Our goal is to maintain an institutional quality balance sheet with sufficient headroom to pursue interesting opportunities across our industries and pay sustainable dividends. As a Group, we do not see ourselves gearing up too much, or beyond 1x, to generate higher returns. This means that we have to do things differently, looking at our margins, asset turns, and making our assets work much harder.

We believe that Keppel Corporation can capture value by capitalising on its ability to create good infrastructure and real estate assets, which we can own, manage and stabilise before monetising. Matured assets are better suited to the real estate and business trusts, whose investors seek stable, recurring income and are prepared to accept lower returns on those assets.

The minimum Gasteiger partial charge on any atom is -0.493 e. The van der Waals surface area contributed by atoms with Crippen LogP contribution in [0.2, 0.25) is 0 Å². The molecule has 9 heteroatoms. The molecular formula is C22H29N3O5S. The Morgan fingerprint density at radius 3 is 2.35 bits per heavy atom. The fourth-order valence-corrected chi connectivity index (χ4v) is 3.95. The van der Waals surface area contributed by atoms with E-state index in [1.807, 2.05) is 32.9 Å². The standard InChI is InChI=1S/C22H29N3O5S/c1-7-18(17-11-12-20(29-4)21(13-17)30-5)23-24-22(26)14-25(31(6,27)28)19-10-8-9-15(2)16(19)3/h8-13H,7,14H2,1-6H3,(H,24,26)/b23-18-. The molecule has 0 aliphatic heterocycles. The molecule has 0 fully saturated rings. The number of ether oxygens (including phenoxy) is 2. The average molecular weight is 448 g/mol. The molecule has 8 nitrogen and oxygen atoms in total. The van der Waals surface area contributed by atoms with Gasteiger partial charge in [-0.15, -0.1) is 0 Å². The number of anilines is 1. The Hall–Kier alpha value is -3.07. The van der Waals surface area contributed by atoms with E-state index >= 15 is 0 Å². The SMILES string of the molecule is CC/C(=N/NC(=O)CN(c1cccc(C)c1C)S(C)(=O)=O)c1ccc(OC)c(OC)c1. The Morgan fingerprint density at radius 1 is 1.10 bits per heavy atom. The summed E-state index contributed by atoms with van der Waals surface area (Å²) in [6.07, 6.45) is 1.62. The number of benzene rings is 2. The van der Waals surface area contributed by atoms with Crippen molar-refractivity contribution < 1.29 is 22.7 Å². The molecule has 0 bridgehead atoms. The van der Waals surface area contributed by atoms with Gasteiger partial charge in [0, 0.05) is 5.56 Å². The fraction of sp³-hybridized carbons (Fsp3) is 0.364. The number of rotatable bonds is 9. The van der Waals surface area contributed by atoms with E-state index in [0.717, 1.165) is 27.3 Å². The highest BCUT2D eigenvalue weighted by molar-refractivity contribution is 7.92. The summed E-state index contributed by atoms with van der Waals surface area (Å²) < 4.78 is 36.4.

As Keppel Corporation's shareholders are looking for higher returns, we will have to continue recycling capital rigourously to earn the best risk-adjusted returns from our assets. Over the past five years, we have been able to realise gains from revaluations, impairments and divestments (RID) averaging $400 million per year. Gains from RID are a recurring aspect of the Group's earnings and should not be viewed as one-offs. In fact, they are part and parcel of our business, from which we pay dividends. For FY 2014, we will be distributing 46% of our entire net profit, which includes RID, to shareholders.